The fact, assuming that it is true, that the movies don’t simply script out the books, increasingly over the series, together with the fact that the books don’t get steadily longer (but rather, stay about the same length for a while then switch to a different length for a while) tells us something about either the books or the way the movies are made. I suspect that the contents of the books simply became thicker, even when the books themselves didn’t, and using the book as a straight forward template for a movie based on the book became increasingly difficult.

The simple idea of the books getting longer and the movies getting harder to fit into the usual time slot does not explain what we’ve been seeing. More likely, the nature of the books has changed in important ways across the series, as literary works, as well as the approach take to represent them on the silver screen.

The books:

## Comments

1. #1 Jim
December 4, 2011

It was Seamus Finnigan who kept blowing himself up.

2. #2 Greg Laden
December 4, 2011

Ah, right. I stand corrected.

Its always the Irish guy that gets blown up in movies.

3. #3 Ole Phat Stu
December 4, 2011

A sample size of seven. Congratulations.
Now do the same movie/book graph for the bible. Sample size one.

4. #4 Zeno
December 4, 2011

(The seventh book in the series was made into two books).

You mean “two movies.” (Also, the period should be inside the parentheses.)

Now, apart from petty carping, I’ll note that movies tend to be a certain length for reasons of economics, like the number of showings possible per theater per day. I’m guessing that it’s probably less flexible than book length.

While I realize that Rowling deliberately made her novels more dramatic and complex as the Potter series progressed, it also seems likely that monster success made her almost editor-proof. Who would dare pare away her golden prose down to something more manageable when she was a certified bestselling author? (Too bad, too. There was some self-indulgent sprawl in those later novels.)

5. #5 Lorax
December 4, 2011

I havent seen the last HP movie but I did find the movies basically followed the plots from the books. I do not recall any major changes. That was not the case with Percy Jackson and the Lightning Thief. The book and movie use the same characters (mostly the same way) and plot device (Zeus had his lightning blot stolen and it’s armageddon if not returned), but otherwise they are profoundly different.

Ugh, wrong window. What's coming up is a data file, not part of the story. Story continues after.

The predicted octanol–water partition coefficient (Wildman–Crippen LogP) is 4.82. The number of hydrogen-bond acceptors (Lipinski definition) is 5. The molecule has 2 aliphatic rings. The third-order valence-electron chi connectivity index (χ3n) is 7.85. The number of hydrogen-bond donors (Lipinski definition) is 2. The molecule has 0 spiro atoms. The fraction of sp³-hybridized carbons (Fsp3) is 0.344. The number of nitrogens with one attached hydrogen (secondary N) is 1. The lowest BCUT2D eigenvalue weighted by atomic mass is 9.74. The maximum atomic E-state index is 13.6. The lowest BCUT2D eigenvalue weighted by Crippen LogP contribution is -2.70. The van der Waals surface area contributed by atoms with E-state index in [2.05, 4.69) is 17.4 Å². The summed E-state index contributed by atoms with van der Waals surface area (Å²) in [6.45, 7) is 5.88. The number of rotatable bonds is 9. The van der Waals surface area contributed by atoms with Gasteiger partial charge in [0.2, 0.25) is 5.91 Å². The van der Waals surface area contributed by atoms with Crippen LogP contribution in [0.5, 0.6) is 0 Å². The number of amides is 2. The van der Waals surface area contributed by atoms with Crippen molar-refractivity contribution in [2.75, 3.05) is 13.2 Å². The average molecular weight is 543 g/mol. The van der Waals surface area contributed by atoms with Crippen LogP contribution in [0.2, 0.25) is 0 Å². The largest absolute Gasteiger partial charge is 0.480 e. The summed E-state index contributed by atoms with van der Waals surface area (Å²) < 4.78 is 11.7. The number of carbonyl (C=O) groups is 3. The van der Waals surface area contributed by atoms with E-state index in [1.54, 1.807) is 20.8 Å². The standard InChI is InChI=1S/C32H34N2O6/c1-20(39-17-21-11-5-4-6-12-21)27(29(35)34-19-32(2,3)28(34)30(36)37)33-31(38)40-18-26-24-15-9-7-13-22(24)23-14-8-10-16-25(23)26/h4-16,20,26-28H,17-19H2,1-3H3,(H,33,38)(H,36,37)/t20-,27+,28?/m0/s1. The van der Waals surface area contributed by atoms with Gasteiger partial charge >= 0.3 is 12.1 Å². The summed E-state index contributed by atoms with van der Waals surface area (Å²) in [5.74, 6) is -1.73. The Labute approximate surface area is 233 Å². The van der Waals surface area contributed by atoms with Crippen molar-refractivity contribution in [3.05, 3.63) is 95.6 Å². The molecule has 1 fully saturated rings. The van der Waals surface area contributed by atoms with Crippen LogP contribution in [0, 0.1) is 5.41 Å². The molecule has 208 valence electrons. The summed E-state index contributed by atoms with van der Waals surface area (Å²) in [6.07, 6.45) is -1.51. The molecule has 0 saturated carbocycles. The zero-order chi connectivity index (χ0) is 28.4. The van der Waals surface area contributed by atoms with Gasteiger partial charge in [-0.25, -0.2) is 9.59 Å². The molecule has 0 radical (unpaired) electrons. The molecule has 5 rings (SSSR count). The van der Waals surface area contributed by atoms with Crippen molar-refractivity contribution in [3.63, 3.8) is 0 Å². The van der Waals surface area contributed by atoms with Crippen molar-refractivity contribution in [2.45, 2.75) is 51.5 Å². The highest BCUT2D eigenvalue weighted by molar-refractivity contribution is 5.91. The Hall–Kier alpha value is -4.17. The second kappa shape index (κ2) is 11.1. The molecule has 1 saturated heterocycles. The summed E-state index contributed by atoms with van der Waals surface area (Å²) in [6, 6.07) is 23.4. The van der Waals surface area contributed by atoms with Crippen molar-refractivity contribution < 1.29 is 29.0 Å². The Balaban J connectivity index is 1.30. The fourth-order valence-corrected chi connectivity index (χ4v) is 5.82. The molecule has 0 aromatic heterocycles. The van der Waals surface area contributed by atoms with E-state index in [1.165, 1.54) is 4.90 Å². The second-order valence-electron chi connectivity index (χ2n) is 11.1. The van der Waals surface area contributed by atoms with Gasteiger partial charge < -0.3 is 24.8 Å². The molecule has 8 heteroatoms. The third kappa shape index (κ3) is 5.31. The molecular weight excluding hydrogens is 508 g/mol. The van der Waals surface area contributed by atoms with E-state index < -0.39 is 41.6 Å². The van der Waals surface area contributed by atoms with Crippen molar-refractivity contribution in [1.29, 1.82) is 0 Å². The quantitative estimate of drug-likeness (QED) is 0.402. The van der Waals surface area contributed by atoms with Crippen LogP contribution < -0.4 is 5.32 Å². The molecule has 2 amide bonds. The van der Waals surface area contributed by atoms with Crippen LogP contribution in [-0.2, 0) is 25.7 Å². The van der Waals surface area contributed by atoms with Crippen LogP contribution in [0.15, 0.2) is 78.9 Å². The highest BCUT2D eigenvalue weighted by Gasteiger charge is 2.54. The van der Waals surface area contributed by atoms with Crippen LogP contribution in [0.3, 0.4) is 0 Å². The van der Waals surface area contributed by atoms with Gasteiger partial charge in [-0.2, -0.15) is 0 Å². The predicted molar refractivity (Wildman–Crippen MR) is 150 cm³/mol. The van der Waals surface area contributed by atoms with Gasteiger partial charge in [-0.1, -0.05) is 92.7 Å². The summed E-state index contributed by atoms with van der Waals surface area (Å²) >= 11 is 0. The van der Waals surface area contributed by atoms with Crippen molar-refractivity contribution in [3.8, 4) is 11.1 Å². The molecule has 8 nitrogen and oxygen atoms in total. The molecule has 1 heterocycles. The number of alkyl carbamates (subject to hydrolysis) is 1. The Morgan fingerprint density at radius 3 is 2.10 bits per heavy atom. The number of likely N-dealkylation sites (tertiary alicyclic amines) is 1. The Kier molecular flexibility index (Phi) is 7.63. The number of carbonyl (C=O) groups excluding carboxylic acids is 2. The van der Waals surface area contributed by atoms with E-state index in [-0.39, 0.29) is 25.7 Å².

6. #6 Greg Laden
December 4, 2011

Ole, that was not a sample.

Zeno, I think I see the hand of the editor in the first book or two and I noticed that this seemed to withdraw over time.

Lorax, yeah, I think the totally follow the books, and in fact, many of the people I know personally who happened to not like the movies had not read the book. Most telling of that is that these individuals found the movies hard to follow, and that is why they didn’t like them.

I think this is a notable and unusual feature of these movies; They seem to have been made with the assumption that you’ve read the books. That is something I like about the movies.

7. #7 Umlud
December 4, 2011

Now that the Twilight (bleaugh) series is wrapping up at the box office, does anyone know of similar relationships? I’m assuming that it’s similar: longer novels longer than earlier novels, movie lengths roughly the same (with the last novel also being split into two films).

What about LotR? (Or should we wait for the Hobbit to come out first?)

8. #8 Umlud
December 4, 2011

Just ran the numbers on Twilight. Can’t really do the cross comparison, though, since the second part of the last book comes out in 2012. Still, these books DO get longer over time:

Hardcover pages
498
563
629
756

That said, the softcover version of the first book was longer than the hardcover book. This was the only book that had different lengths listed, implying that there was a decision about replacing some edited-out material. It also implies that there has been an some similar amount of minimizing the editorial hand as the series took off.

9. #9 Nathan
December 4, 2011

Are all the books formatted similarly? Or do text and margin sizes and so forth change from book to book?